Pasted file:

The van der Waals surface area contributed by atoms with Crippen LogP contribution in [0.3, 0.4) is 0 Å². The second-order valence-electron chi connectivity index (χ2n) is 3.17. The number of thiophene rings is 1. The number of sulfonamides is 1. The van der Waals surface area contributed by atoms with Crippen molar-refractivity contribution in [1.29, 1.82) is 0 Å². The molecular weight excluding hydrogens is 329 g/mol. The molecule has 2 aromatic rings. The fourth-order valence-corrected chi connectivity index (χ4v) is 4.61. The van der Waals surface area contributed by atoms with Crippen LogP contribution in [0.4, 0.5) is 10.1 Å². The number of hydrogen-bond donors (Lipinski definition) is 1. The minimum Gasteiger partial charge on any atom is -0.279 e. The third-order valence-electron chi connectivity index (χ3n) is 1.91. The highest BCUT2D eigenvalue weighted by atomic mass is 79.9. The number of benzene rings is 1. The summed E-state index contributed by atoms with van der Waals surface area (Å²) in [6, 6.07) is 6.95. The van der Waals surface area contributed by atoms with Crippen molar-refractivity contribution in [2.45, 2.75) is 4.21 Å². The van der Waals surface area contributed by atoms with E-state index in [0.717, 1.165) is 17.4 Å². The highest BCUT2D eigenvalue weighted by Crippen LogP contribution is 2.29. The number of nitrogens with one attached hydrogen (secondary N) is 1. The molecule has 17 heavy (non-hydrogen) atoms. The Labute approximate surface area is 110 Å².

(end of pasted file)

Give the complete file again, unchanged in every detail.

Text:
The van der Waals surface area contributed by atoms with Crippen LogP contribution in [0.3, 0.4) is 0 Å². The second-order valence-electron chi connectivity index (χ2n) is 3.17. The number of thiophene rings is 1. The number of sulfonamides is 1. The van der Waals surface area contributed by atoms with Crippen molar-refractivity contribution in [1.29, 1.82) is 0 Å². The molecular weight excluding hydrogens is 329 g/mol. The molecule has 2 aromatic rings. The fourth-order valence-corrected chi connectivity index (χ4v) is 4.61. The van der Waals surface area contributed by atoms with Crippen LogP contribution in [0.4, 0.5) is 10.1 Å². The number of hydrogen-bond donors (Lipinski definition) is 1. The minimum Gasteiger partial charge on any atom is -0.279 e. The third-order valence-electron chi connectivity index (χ3n) is 1.91. The highest BCUT2D eigenvalue weighted by atomic mass is 79.9. The number of benzene rings is 1. The summed E-state index contributed by atoms with van der Waals surface area (Å²) in [6, 6.07) is 6.95. The van der Waals surface area contributed by atoms with Crippen molar-refractivity contribution in [2.45, 2.75) is 4.21 Å². The van der Waals surface area contributed by atoms with E-state index in [0.717, 1.165) is 17.4 Å². The highest BCUT2D eigenvalue weighted by Crippen LogP contribution is 2.29. The number of nitrogens with one attached hydrogen (secondary N) is 1. The molecule has 17 heavy (non-hydrogen) atoms. The Labute approximate surface area is 110 Å².